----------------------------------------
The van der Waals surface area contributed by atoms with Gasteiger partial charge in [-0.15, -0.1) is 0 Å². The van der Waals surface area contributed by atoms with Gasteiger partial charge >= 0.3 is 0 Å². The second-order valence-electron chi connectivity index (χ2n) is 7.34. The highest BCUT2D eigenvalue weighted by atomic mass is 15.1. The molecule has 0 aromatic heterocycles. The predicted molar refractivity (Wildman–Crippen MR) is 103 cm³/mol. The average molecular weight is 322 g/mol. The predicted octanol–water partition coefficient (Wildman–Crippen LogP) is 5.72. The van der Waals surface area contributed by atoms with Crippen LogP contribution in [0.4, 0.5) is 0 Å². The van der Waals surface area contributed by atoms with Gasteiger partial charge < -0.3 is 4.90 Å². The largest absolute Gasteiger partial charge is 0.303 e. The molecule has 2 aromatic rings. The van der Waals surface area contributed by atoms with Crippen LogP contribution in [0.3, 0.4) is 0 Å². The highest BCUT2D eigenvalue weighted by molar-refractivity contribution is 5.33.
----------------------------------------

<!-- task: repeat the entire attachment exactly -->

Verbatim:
The van der Waals surface area contributed by atoms with Gasteiger partial charge in [-0.15, -0.1) is 0 Å². The van der Waals surface area contributed by atoms with Gasteiger partial charge >= 0.3 is 0 Å². The second-order valence-electron chi connectivity index (χ2n) is 7.34. The highest BCUT2D eigenvalue weighted by atomic mass is 15.1. The molecule has 0 aromatic heterocycles. The predicted molar refractivity (Wildman–Crippen MR) is 103 cm³/mol. The average molecular weight is 322 g/mol. The predicted octanol–water partition coefficient (Wildman–Crippen LogP) is 5.72. The van der Waals surface area contributed by atoms with Crippen LogP contribution in [0.4, 0.5) is 0 Å². The van der Waals surface area contributed by atoms with Gasteiger partial charge < -0.3 is 4.90 Å². The largest absolute Gasteiger partial charge is 0.303 e. The molecule has 2 aromatic rings. The van der Waals surface area contributed by atoms with Crippen LogP contribution in [0.3, 0.4) is 0 Å². The highest BCUT2D eigenvalue weighted by molar-refractivity contribution is 5.33.